Again, is $4.5M per, reasonable for Halak? Other goalies who have done a little less are getting a little less, so it is comparative. Let's assume, as we may for Plekanec, that it works out.

Tally so far, $9M out of the $15M bucket, with $6M left to spread over five bodies.

Price's price, compared to Halak's, is tad trickier perhaps, as his value as an asset is apart from his fluctuating value as a goaltender behind Halak, which is where he would begin should both remain.

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(For the record, I'm totally buying into Gauthier's notion of intending to keep both goalies, unless, or until, an offer blows him out of the water.)

Why Price's offer is tricky, is that he cannot be lowballed for the sake of the Habs' needs. With goaltenders, one never knows for sure how things are to unfold. Price is an RFA today, but is two years from UFA status. He may return to number one status but tire of Montreal and all it is in that span. Anything less than $1.8M might be an insult.

As a difference maker on a team, depth wise, I think Moore is a good, solid investment, surely worth what is tendered to Price here. It is about as much as Moore has ever made, and he'd surely gobble it up, knowing how much he's enjoyed Montreal in his time here.

Now, with $3.6M subtracted, there is but $2.4M remaining on the table for Lapierre, Pyatt and Pouliot, RFA's each. Lapierre, the senior of the three with the club, coming off a so-so campaign, would not balk at $1.1M. Pouliot, a former first rounder traded prior to the term of his entry level contract has few arguments in his case. Last season, his contract called for $803K, so a slight raise to $900K would be fitting, for at least a season.

Pyatt made a little over $600K last season, earning every cent. He's due a good raise, which in his case could be $900K.

Trouble is, there is but $400K left on the books, after all these reasonable offers.

Of course, no is kidding no one, these seven scenarios will not unfold as billed. One, perhaps two, are destined to give Gauthier a few night sweats.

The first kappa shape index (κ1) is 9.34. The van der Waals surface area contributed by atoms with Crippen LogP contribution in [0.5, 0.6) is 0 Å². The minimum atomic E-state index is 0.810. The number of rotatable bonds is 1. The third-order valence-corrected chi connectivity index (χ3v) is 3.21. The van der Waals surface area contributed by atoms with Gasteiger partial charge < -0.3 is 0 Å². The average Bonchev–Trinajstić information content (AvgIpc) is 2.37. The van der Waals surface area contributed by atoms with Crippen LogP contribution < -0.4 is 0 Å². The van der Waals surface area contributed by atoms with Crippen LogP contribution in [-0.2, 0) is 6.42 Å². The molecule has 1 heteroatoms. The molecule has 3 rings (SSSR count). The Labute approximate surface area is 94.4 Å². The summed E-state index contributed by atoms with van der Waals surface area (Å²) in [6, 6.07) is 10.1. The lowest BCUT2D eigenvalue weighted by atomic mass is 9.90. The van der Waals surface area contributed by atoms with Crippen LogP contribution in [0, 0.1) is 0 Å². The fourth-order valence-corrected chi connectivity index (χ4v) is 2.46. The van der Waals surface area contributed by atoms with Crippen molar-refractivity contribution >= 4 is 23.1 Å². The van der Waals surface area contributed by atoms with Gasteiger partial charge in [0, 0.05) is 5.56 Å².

But wait, I purposely left a few not so minor details to the crunch line.

One, Maxwell and Pacioretty aren't yet proven NHLers. They would be filling some mighty holes if counted upon greatly next season, and no one, especially not Gauthier, is ready to wager.

That four hundred grand unfound for Pyatt, might well be made up in Markov's LTI dollars saved from maybe the first two or three weeks of the season. Then again, it cannot be counted upon, not at all.

Lastly, P.K. Subban's $875K hasn't been figured in.

Oh, oh! Could he be due bonuses?

You guys and gals can play around with these numbers at great length. I made them purposely reasonable in order to squelch out any true possibility that the Canadiens will retain all the valuable parts of last season's team.

The kicker is, that no matter which of these seven is not returned, the club is weakened somehow in that area. Not a good proposition after such an enlightening playoff run.

It gets more tense considering that a top six forward is where the Canadiens need upgrading the most, and that Andrei Kostitsyn is likely the most sacrificable option to stay under the cap. The trouble is, when he's on his game, he's exactly the type of player the Canadiens would be able to acquire in the off season.

Do Montreal have movable player options at Plan B?

Roman Hamrlik at $5.5M is a figurative albatrosss with a no movement clause. His age, or Spacek's (Plan C) offers little help.

The reality is, they will be decision made regarding the Canadiens very soon, that are bound to leave a nice chunk of the fanbase good and bummed.

 

Numbers courtesy of NHL numbers.com